Tuesday, May 21

The shortcomings of science, theology and rational thought

As some of you may know, I am presently working on my Doctorate of Ministries.  My present coursework has had a strong emphasis on theology (specifically 20th century theologians like Chardin, Kung, Lonergan and their ilk) and has been exceptionally thought provoking.  One of the most profound things which has come from this study and reflection is a simple observation as to the inadequacy of it all.

Theology is "the systematic and rational study of concepts of God and its influences and of the nature of religious truths, or the learned profession acquired by completing specialized training in religious studies, usually at a university or school of divinity or seminary." ( Wordnetweb.princeton.edu, SN: Theology)  The key words here are 'rational'  and 'learned'.  It is a study of the mind.  While this is all well and good (and I mean that...it is good and fruitful), it has a fundamental flaw, which is in dealing with the primary source - God.

Encounters with the Divine, which are the core of faith, are essentially experiential and a-rational.  It is not that they (and their fruits, Faith) are unfounded or  lack reason, but rather they are entirely beyond the capacity for systematic, logical examination.  At base, they are matters of the heart, not of the mind.  This shortcoming is not a new phenomenon or startling revelation.  It is what the Angelic Doctor was referring to when he wrote "To one who has faith, no explanation is necessary. To one without faith, no explanation is possible."

A systematic, rational and learned approach to an inquiry of study has great value, to be sure, but to describe love as a set of biochemical receptor changes or compassion in statistical trend analysis misses the entire point.  Such things defy reason, analysis or explanation.  As Balzac said more succinctly, "We love because we love."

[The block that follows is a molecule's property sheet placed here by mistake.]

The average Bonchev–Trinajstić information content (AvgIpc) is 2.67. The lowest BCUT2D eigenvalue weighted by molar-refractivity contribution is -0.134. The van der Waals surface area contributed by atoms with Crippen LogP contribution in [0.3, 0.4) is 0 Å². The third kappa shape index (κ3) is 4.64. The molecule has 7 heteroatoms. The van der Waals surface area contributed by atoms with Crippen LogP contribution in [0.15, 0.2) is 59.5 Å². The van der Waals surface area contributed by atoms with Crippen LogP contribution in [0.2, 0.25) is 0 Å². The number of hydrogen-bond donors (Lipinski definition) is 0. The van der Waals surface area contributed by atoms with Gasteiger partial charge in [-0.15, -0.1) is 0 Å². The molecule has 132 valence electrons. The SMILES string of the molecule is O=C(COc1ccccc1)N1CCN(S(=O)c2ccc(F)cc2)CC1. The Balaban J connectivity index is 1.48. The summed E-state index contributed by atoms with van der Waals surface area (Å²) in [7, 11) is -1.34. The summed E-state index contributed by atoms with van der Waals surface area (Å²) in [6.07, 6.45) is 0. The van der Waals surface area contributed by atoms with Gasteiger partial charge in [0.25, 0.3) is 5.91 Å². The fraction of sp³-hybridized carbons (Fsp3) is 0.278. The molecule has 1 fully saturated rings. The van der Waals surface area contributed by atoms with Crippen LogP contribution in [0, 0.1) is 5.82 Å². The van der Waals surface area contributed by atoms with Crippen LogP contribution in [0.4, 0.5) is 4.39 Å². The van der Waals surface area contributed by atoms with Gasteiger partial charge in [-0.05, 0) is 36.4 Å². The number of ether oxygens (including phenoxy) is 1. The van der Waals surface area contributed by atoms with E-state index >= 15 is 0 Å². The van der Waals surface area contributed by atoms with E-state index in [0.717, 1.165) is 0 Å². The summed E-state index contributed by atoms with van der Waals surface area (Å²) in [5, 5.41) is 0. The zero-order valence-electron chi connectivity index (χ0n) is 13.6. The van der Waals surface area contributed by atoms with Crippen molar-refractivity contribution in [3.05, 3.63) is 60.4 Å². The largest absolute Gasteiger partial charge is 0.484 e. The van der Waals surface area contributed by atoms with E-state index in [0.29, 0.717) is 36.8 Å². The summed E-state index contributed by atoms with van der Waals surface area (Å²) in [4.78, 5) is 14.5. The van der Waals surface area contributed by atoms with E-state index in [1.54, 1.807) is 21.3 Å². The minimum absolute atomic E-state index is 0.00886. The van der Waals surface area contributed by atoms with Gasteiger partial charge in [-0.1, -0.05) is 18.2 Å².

Wednesday, May 8

Fear on tap

I was listening to the radio on the way home from work and there was an interesting story about a research study that used descriptive word syntax to analyze print media in a time period to track the collective conscience of the society of the time.  For instance, during the 1920's, on the heels of winning the 'War to End All Wars' and in a time of economic prosperity, words which describe happiness or joy were at their peak.  Twenty years later, on the eve of WW2 and over a decade into the Great Depression, descriptors of sadness were at their highest point.

  I find this sort of big data mining fascinating as it permits us to unwind both observer and analyst bias and tap into a broader and, theoretically, more accurate picture of the sensus populi.  I mention this here because the study shows that five of the six descriptors (anger, disgust. fear, joy, sadness and surprize) have been steadily declining since the 1980's with  fear being on the rise.  I believe that most folks know this in their lizard-brain, intuitively understanding that 'the world today' is awash in anxiety, filled with fear and  ridden with restlessness,.  Indeed, each mass we pray to be protected from "all needless anxiety", yet 'modern culture' is saturated with it.  There is fear on tap and we are drenched in dread and dripping with distress.  Why?

Is there uncertainty in the world?  Of course....but there has always been.  Crops failure has been replaced by climate change, random acts of violence supplants attacks by wild animals, AIDS, SARS and bird flu stand in the stead for plague and terrorism is the appelation of the day for Vikings.  Still, fear of tyranny, of war, of loss, the unknown and the future are no less with us today than they were two millenia ago.  What has changed, then?

One factor is our news sources.  In short, The Media is a corporate entity which lives or dies by quarterly profit and trepidation upticks the take. Another factor is the use of fear to herd the sheeple into thinking, speaking and acting 'your' way (for what ever constitutes 'your'). Compound that with instant communication, 'social media' and fear flies on fleeting wings whilst reason plods as tired oxen.

Given these things, what can be done to stem this tide of terror and abate the avalanche of anxiety?  The first is to ratchet down the rhetoric that is the firehose of media-based foreboding.  In short and brief, disconnect from the media which motivates.  That isn't easy, but it is important.  Also, it means that you need to do more than just that.  To remove only will not be enough.  One must also fill the void, but with what?

Love.  For love drives out fear and perfect love (which, of course, is the Divine) will perfectly drive out fear.

Just sayin.